Paperback, 336 pages
Published June 4th, 2015
Reviewed by Hayley Anderton
Warning: This book review of extraordinary Means by Robyn Schneider will break your heart. Guaranteed. The moment it broke mine was when I decided this book went from good to excellent. For me, if a book is good enough to hurt you, that’s when you know it’s done its job. If you don’t care about the characters, and the story, then what’s the point? But I did care about the characters in Extraordinary Means. I cared a lot.
How Extraordinary Means Came into My Possession
I got this book as a Christmas present, and I expected it to be another wannabe The Fault in Our Stars. But I was very pleasantly surprised. Extraordinary Means follows the story of Lane, who is sent to a house where kids with tuberculosis go to heal. Since it’s contagious, they’re unable to have visitors, or leave the grounds, in case they infect anybody. To Lane, Latham House seems like a nightmare. But then he meets Sadie, a girl he once went to summer camp with, and he soon becomes good friends with her and her wacky pals. And these kids aren’t interested in sitting around, waiting to get better – they’re happy to get in trouble and bend the rules if it means their lives will be better.
My Expectations… and reality
I expected this book to be pretty predictable when I picked it up, but it didn’t turn out that way. Unlike The Fault in Our Stars, this book is more about the rebellion. The characters in this book are limited in so many ways – they’re unable to do basic things, like exercising for long periods or even skipping breakfast. But they still choose to fight it. They do everything they’re not supposed to as a big f-you to the disease that’s trying to ruin their lives, and I love that. It just made me get so attached to the characters, because they’re so strong despite their limitations.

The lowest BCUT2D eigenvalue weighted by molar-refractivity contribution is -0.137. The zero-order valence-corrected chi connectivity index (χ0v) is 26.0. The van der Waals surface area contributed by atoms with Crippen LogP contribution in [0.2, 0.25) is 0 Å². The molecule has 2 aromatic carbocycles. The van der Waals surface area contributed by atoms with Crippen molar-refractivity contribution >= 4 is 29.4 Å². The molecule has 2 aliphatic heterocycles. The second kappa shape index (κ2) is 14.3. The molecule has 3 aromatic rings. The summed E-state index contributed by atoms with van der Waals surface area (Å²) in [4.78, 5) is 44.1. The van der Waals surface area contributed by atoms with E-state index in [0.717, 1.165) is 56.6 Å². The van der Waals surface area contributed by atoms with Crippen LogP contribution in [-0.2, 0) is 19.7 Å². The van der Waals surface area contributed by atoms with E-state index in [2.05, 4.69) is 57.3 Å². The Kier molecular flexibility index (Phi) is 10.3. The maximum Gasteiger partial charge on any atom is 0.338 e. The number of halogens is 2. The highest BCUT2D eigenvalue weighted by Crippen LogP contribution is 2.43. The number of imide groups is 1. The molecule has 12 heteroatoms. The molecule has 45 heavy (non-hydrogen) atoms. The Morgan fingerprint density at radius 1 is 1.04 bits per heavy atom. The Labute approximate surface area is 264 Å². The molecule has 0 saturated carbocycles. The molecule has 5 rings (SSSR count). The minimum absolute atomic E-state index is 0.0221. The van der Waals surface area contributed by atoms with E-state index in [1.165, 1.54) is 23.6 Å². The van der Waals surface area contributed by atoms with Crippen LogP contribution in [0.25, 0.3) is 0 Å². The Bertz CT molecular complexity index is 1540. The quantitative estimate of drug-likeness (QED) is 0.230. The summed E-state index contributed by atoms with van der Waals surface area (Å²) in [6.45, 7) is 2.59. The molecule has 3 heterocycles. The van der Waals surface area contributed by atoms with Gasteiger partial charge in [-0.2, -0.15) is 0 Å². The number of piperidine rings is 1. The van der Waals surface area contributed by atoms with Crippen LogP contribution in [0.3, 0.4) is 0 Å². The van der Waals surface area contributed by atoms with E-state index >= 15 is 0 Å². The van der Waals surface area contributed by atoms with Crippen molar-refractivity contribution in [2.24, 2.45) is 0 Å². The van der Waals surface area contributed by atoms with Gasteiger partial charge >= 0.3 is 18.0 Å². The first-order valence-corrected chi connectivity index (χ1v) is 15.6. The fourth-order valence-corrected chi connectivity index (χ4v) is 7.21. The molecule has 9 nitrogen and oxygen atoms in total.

What made this book special for me
Since the book is about illness, of course the characters suffer, and when you love characters as much as these ones, it’s hard to handle. I was totally in love with the both of the main protagonists, Sadie and Lane, but Charlie was my favourite. There were some moments when he genuinely made me laugh out loud, and others when he broke my heart. Sadie was great because she took the “bad boy” trope and made it ten times better. Mostly because despite her urges to break the rules and cause trouble, she’s actually a lovely girl. She’s never cruel to anyone – she gets the balance of cheeky and friendly right. Paired with Lane, the good boy who is desperate for good grades, they’re a perfect couple. I don’t often like couples in Young Adult books – I could never really get behind Edward and Bella, or Tris and Four, and I definitely didn’t like Miles and Alaska together. But I did like Lane and Sadie. They just clicked for me. In fact, everything in this book clicks. The storyline’s original, the characters are original, and the humour is hilariously original. That’s what makes it so special.